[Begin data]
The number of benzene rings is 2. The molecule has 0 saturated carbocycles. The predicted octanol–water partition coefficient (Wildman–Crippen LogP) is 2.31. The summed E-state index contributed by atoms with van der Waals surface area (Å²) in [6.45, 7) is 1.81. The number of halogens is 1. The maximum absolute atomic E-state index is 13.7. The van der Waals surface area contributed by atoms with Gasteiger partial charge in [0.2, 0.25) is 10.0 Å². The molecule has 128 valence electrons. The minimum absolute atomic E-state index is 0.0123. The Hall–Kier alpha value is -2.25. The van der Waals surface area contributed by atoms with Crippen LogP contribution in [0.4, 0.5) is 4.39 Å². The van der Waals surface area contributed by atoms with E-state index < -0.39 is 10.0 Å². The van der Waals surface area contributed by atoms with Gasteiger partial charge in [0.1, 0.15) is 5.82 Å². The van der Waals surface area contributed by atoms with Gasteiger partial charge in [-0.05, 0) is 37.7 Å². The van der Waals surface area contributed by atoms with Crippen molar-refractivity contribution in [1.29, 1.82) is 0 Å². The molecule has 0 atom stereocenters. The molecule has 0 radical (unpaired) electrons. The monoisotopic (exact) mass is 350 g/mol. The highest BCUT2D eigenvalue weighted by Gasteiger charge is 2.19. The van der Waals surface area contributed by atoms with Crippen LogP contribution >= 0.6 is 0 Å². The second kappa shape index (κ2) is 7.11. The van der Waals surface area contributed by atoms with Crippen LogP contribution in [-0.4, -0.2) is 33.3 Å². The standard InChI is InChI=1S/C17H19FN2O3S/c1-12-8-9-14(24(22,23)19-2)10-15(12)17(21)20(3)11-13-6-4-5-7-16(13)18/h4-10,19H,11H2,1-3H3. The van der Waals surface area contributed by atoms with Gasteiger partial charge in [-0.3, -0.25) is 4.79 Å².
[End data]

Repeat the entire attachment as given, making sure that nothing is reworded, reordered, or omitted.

The number of benzene rings is 2. The molecule has 0 saturated carbocycles. The predicted octanol–water partition coefficient (Wildman–Crippen LogP) is 2.31. The summed E-state index contributed by atoms with van der Waals surface area (Å²) in [6.45, 7) is 1.81. The number of halogens is 1. The maximum absolute atomic E-state index is 13.7. The van der Waals surface area contributed by atoms with Gasteiger partial charge in [0.2, 0.25) is 10.0 Å². The molecule has 128 valence electrons. The minimum absolute atomic E-state index is 0.0123. The Hall–Kier alpha value is -2.25. The van der Waals surface area contributed by atoms with Crippen LogP contribution in [0.4, 0.5) is 4.39 Å². The van der Waals surface area contributed by atoms with E-state index < -0.39 is 10.0 Å². The van der Waals surface area contributed by atoms with Gasteiger partial charge in [0.1, 0.15) is 5.82 Å². The van der Waals surface area contributed by atoms with Gasteiger partial charge in [-0.05, 0) is 37.7 Å². The van der Waals surface area contributed by atoms with Crippen molar-refractivity contribution in [1.29, 1.82) is 0 Å². The molecule has 0 atom stereocenters. The molecule has 0 radical (unpaired) electrons. The monoisotopic (exact) mass is 350 g/mol. The highest BCUT2D eigenvalue weighted by Gasteiger charge is 2.19. The van der Waals surface area contributed by atoms with Crippen LogP contribution >= 0.6 is 0 Å². The second kappa shape index (κ2) is 7.11. The van der Waals surface area contributed by atoms with Crippen LogP contribution in [-0.4, -0.2) is 33.3 Å². The standard InChI is InChI=1S/C17H19FN2O3S/c1-12-8-9-14(24(22,23)19-2)10-15(12)17(21)20(3)11-13-6-4-5-7-16(13)18/h4-10,19H,11H2,1-3H3. The van der Waals surface area contributed by atoms with Gasteiger partial charge in [-0.3, -0.25) is 4.79 Å².